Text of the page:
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Search results for "General Internal Medicine"
Electronic Health Record Programs: Participation Has Increased, but Action Needed to Achieve Goals, Including Improved Quality of Care.
Washington, DC: United States Government Accountability Office; March 6, 2014. Publication GAO-14-207.
This investigation found that although use of electronic health records (EHRs) in Medicare and Medicaid programs increased between 2011 and 2012, EHR systems lack the ability to track quality and safety to measure improvements. The report recommends developing a comprehensive strategy to compile clinical quality measurement data.
Wallace C, Zimmer KP, Possanza L, Giannini R, Solomon R. Washington, DC: Office of the National Coordinator for Health Information Technology; November 15, 2013.
This white paper details how health care organizations can identify health information technology concerns and improve systems to reduce risks.
Rockville, MD: Agency for Healthcare Research and Quality; August 2013. AHRQ Publication No. 13-0067-EF.
This report summarizes findings from projects that explored how health information technology can augment quality and safety in ambulatory care.
Rockville, MD: Agency for Healthcare Research and Quality; July 2013. AHRQ Publication No. 13-0071-EF.
This report provides preliminary outcome data from a six-cohort collaborative that used the comprehensive unit-based safety program and associated tools to prevent catheter-associated urinary tract infections (CAUTI). The early data show a decrease in the overall rate of CAUTI, with a more striking decrease in non-intensive care unit settings than in ICU settings.
Golden, CO: Healthgrades; 2013.
This analysis of Medicare hospitalization data from 2009–2011 highlights hospital efforts to drive safety improvement but notes that more than 280,000 preventable patient safety events occurred. The report also recognizes 379 hospitals with a Patient Safety Excellence Award for 2013.
Avery L, Bennett R, Brinsley-Rainisch K, et al. Atlanta, GA: Centers for Disease Control and Prevention; October 9, 2018.
Improving Patient Safety Systems for Patients With Limited English Proficiency: A Guide For Hospitals.
Rockville, MD: Agency for Healthcare Research and Quality; September 2012. AHRQ Publication No. 12-0041.
Wright S. Washington, DC: US Department of Health and Human Services, Office of the Inspector General; July 2012. Report No. OEI-06-09-00092.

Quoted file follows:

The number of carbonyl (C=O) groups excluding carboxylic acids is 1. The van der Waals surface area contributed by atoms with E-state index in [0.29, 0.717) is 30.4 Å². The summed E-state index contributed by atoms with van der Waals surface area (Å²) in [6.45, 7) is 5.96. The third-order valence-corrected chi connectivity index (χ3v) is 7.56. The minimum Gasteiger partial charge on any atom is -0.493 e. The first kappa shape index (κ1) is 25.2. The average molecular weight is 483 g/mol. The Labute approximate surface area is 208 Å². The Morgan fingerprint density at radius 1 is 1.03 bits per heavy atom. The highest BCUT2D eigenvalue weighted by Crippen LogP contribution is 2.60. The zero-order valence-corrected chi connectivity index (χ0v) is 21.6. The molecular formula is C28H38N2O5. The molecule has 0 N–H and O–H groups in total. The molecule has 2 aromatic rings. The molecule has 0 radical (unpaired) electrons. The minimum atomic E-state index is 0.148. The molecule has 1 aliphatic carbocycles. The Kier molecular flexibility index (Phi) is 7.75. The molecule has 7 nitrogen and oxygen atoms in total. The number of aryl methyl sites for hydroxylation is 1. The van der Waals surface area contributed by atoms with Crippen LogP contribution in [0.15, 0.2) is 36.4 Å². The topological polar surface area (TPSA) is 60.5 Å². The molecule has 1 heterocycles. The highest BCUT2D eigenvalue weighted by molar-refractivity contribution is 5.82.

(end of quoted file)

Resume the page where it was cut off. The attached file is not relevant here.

This report built on earlier research to examine rates of adverse events reported to state-level reporting systems compared with hospital data. It found that, even in states with required hospital reporting of adverse events, only about one in nine events is reported to the state. Because few of the events were found in each hospital's incident reporting system, the investigators concluded that the low rate of reporting was likely due to hospital failure to identify events rather than hospitals failing to report known events.
Patient Safety: HHS Has Taken Steps to Address Unsafe Injection Practices, but More Action Is Needed.
Kohn LT. Washington, DC: United States Government Accountability Office; July 2012. Publication GAO-12-712.
Sorra J, Famolaro T, Dyer N, Smith S, Liu H, Ragan M. Rockville, MD: Agency for Healthcare Research and Quality; May 2012. AHRQ Publication No. 12-0052.
The Agency for Healthcare Research and Quality's (AHRQ) Medical Office Survey on Patient Safety Culture is designed to assess safety culture in outpatient clinics. This inaugural database describes survey results from more than 23,000 respondents (including both clinical and administrative staff) from 934 participating offices. Notable results include generally positive perceptions of teamwork and patient tracking, but the majority of respondents felt that production pressures adversely affected safety. The database is freely available from AHRQ for benchmarking and comparison purposes, as is the Hospital Survey on Patient Safety Culture database.
Maurer M, Dardess P, Carman KL, Frazier K, Smeeding L. Rockville, MD: Agency for Healthcare Research and Quality; May 2012. AHRQ Publication No. 12-0042-EF.
This report describes the state of currently available resources to promote patient and family engagement in their health care.
Levinson DR. Washington, DC: US Department of Health and Human Services, Office of the Inspector General; January 2012. Report No. OEI-06-09-00091.